No. CPR certification will need to be completed prior to registration for students who are accepted into the traditional program. To obtain CPR certification, most students contact the American Red Cross or American Heart Association to find out when and where BLS for Healthcare Provider CPR courses are offered. Some community colleges also offer three hour First Aid and CPR courses where students can obtain certification.
Do I need a background check?
Yes. Mississippi law requires all health care workers, including students, to have completed criminal background checks. All University of Mississippi Medical Center students who will participate in patient care activities will be required to successfully complete a criminal history background check, including fingerprinting, prior to beginning clinical activities. Applicants are advised that a felony conviction may affect a graduate's ability to sit for certification, registration, or licensure examinations.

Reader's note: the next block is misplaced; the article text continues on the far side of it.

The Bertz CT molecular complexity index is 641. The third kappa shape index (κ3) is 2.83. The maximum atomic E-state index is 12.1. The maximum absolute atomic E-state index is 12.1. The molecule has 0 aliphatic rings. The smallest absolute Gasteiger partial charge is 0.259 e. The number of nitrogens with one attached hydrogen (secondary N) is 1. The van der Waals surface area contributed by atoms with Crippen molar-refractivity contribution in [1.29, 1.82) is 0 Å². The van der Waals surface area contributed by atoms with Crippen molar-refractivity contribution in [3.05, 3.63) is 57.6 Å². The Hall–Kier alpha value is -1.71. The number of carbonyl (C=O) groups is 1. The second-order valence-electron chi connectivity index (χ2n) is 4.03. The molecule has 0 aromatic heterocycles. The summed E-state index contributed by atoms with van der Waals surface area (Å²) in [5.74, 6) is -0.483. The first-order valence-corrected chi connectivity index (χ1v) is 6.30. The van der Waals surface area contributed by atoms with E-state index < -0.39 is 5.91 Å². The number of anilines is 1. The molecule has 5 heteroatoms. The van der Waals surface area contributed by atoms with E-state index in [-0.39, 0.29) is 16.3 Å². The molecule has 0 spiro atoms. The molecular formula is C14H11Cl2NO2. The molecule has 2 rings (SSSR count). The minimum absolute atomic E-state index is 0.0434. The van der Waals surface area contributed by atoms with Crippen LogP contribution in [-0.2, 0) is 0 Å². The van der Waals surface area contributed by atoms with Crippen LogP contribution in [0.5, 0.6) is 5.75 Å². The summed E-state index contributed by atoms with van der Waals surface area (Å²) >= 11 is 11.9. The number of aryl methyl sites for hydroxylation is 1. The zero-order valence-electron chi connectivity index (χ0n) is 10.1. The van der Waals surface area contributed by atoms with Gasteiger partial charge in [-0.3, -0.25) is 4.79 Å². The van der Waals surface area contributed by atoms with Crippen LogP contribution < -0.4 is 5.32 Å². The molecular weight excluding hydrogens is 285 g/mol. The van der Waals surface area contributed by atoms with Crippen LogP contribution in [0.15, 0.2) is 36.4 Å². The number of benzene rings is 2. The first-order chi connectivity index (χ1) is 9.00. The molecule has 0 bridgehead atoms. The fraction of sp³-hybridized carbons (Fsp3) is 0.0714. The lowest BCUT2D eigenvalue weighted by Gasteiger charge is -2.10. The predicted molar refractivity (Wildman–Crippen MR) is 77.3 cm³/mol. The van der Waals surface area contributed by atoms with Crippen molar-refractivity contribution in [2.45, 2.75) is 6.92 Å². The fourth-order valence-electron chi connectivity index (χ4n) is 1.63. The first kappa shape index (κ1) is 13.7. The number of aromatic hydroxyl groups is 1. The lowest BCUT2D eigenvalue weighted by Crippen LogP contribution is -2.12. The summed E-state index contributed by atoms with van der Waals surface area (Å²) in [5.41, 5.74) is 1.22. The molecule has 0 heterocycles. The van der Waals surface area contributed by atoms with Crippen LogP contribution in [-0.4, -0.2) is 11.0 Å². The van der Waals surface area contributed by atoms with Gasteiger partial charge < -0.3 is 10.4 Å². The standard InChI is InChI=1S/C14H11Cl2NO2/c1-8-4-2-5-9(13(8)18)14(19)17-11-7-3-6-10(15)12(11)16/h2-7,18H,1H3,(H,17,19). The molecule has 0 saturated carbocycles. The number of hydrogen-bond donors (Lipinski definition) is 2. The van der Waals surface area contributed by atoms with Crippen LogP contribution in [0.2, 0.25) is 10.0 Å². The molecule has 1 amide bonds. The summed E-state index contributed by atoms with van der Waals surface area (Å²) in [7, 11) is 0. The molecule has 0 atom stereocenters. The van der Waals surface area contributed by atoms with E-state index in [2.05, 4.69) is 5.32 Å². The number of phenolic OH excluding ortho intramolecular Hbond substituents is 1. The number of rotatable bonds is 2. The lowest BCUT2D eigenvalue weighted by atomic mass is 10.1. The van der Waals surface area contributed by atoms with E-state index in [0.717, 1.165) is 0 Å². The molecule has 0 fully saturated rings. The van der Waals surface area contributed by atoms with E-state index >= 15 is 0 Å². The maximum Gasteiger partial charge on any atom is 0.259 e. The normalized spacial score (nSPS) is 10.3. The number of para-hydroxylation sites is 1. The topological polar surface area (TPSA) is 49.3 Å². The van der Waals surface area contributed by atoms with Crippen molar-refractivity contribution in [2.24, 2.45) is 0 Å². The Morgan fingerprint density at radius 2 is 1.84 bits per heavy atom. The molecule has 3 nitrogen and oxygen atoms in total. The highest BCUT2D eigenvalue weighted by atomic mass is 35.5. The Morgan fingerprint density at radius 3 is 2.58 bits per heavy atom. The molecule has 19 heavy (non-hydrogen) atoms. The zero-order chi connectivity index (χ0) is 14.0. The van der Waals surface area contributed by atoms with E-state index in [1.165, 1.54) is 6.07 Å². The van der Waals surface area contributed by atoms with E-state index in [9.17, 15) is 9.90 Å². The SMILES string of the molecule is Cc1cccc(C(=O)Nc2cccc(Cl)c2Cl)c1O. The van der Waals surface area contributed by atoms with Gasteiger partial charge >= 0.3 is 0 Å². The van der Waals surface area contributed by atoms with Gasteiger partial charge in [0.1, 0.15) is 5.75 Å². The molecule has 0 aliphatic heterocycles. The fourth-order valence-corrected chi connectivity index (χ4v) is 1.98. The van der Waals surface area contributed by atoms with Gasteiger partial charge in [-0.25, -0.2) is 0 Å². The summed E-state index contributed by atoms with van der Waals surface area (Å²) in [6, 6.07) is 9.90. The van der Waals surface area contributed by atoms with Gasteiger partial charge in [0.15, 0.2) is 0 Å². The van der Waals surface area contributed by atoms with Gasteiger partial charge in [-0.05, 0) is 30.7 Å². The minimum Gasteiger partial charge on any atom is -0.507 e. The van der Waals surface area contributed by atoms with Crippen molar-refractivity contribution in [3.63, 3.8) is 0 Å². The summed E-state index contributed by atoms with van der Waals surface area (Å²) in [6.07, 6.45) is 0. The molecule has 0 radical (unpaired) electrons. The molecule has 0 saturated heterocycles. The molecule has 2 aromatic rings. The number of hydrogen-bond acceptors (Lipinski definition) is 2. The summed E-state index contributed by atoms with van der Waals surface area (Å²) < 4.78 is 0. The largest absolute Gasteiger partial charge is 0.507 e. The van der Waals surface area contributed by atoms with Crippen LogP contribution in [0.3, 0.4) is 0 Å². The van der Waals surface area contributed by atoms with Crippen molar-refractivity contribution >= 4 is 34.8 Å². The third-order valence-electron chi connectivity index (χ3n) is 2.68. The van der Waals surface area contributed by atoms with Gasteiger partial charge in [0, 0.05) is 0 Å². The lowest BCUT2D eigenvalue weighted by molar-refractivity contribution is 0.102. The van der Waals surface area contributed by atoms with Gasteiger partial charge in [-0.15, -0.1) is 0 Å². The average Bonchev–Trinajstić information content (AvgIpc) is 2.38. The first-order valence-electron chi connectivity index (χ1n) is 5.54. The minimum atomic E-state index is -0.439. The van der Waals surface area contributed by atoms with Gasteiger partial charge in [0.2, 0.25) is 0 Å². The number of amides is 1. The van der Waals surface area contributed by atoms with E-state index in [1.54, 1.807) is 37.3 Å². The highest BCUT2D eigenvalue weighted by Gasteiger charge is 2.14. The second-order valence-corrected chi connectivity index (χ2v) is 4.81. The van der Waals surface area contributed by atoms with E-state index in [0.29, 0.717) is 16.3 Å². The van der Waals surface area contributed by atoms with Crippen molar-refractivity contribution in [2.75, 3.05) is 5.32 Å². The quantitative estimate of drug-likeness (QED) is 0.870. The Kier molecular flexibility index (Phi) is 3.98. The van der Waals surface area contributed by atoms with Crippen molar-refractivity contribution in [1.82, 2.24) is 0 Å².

Do you accept out-of-state residents? How can I establish residency?
The University of Mississippi is a state supported school and, therefore, preference is given to residents of the state of Mississippi. The Office of Student Records and Registrar determines the status of residency.
What can I do to improve my chances of being accepted?
Maintaining a high GPA, high ACT score, and exploring as many facets of radiologic sciences as possible will help initial ranking and performance on the interview. Excellent writing and good interpersonal skills are equally emphasized.
How many are accepted each year into your program?
Currently, the Department of Radiologic Sciences accepts a maximum of 25 students one time per year.
What is the average GPA accepted into the program?
The average GPA is usually over 3.3. This is based on an average, which means there are lower and higher GPAs; however, the range is usually from 3.00 to 4.00.
Can I apply to more than one program on the Medical Center campus?
Students are encouraged to apply to multiple programs. Each admissions process is a separate activity.
I applied last year and was not accepted. Do I have to reapply for the program this year?